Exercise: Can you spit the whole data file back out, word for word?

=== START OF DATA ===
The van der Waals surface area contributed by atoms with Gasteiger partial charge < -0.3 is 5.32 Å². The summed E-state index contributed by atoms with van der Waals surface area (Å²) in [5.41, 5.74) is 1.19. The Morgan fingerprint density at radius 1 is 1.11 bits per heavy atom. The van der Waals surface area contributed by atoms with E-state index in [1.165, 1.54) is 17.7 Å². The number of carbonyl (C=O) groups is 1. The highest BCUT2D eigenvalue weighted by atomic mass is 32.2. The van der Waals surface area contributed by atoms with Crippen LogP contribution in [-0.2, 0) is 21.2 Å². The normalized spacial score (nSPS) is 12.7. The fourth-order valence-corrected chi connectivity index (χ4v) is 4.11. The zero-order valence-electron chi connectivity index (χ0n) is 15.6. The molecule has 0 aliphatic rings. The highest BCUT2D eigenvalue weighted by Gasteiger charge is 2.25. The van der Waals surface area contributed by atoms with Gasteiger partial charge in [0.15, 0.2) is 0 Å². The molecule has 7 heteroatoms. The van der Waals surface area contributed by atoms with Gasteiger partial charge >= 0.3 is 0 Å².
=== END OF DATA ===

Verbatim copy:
The van der Waals surface area contributed by atoms with Gasteiger partial charge < -0.3 is 5.32 Å². The summed E-state index contributed by atoms with van der Waals surface area (Å²) in [5.41, 5.74) is 1.19. The Morgan fingerprint density at radius 1 is 1.11 bits per heavy atom. The van der Waals surface area contributed by atoms with E-state index in [1.165, 1.54) is 17.7 Å². The number of carbonyl (C=O) groups is 1. The highest BCUT2D eigenvalue weighted by atomic mass is 32.2. The van der Waals surface area contributed by atoms with Crippen LogP contribution in [-0.2, 0) is 21.2 Å². The normalized spacial score (nSPS) is 12.7. The fourth-order valence-corrected chi connectivity index (χ4v) is 4.11. The zero-order valence-electron chi connectivity index (χ0n) is 15.6. The molecule has 0 aliphatic rings. The highest BCUT2D eigenvalue weighted by Gasteiger charge is 2.25. The van der Waals surface area contributed by atoms with Gasteiger partial charge in [0.15, 0.2) is 0 Å². The molecule has 7 heteroatoms. The van der Waals surface area contributed by atoms with Gasteiger partial charge >= 0.3 is 0 Å².